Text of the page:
Ed and Lorraine were later called to investigate and an exorcism of the apartment was performed successfully. The Warrens took the Annabelle doll into their possession. It’s still housed in the museum today. Sometimes it moves—which is why it’s kept behind a glass case and has a double warning not to be opened and touched.


Things come in threes. To piss off the trinity, shit goes down at 3AM (in the movie, all the clocks stop at 3:07AM), and there are three stages of escalating infernal assault: Infestation, Oppression, and Possession. These things are good to know as part of a 101 lesson in defense against the infernal arts. If running away from the house like Forrest Gump fails, call a priest. Pray it works.


Talk about a woman with balls. As the team’s resident clairvoyant, Lorraine (played by the beautiful Vera Farmiga) usually walks point during case inquiries. Thus, during the investigation of Harrisville she bravely ventures into hidden cubbies, scary corners, and places that raise the hackles of everyone else without batting an eyelash. Don’t talk about nerves of steel until you’ve looked demons in the eye, man!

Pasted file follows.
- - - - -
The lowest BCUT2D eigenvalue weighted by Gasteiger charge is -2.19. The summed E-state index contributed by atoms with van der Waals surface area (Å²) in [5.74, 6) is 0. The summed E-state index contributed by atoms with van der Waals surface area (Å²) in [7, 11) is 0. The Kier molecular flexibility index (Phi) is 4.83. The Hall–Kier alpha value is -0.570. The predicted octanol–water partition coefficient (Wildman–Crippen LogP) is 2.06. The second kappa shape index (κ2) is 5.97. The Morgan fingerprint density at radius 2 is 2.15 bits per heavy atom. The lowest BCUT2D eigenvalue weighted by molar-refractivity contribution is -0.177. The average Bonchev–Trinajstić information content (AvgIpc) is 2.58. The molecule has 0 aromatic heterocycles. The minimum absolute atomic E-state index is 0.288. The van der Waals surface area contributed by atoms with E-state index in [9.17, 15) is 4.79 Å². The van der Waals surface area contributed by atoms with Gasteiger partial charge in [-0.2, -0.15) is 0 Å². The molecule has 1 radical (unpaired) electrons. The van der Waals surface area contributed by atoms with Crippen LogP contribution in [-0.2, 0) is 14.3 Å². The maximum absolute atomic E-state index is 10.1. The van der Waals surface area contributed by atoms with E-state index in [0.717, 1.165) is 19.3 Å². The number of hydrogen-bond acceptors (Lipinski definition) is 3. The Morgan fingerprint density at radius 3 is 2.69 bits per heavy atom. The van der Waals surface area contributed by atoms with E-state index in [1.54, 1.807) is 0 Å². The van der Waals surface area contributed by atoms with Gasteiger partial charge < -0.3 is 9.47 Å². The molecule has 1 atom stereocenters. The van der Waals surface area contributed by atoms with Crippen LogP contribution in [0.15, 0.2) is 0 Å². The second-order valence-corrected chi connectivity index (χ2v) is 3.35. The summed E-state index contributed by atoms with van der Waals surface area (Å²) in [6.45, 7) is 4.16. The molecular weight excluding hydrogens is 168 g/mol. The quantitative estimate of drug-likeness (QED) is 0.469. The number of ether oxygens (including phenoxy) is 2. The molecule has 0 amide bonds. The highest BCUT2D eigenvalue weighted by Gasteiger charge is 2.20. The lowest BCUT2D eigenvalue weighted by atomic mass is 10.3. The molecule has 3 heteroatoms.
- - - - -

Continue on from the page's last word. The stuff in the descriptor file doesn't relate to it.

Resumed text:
The real Lorraine Warren is now in her twilight years but still continues to help with supernatural cases. As you can see here, she takes the film team for a tour of their museum for one of the movie’s promo vids.


The film’s finale achieves true rousing terror so I won’t ruin it for you. But even the way they pull it off, mostly too bathetic and reeking of Hollywood feel-good pablum, was plausible and done with heart. Whoa, that demon gives The Exorcist’s Regan a run for her money.

Karl R. De Mesa

Karl R. De Mesa is the author of the books of horror fiction "Damaged People" and "News of the Shaman." He's also a journalist and editor. His latest book is "Report from the Abyss," a collection of non-fiction. He plays guitar for the drone metal band Gonzo Army.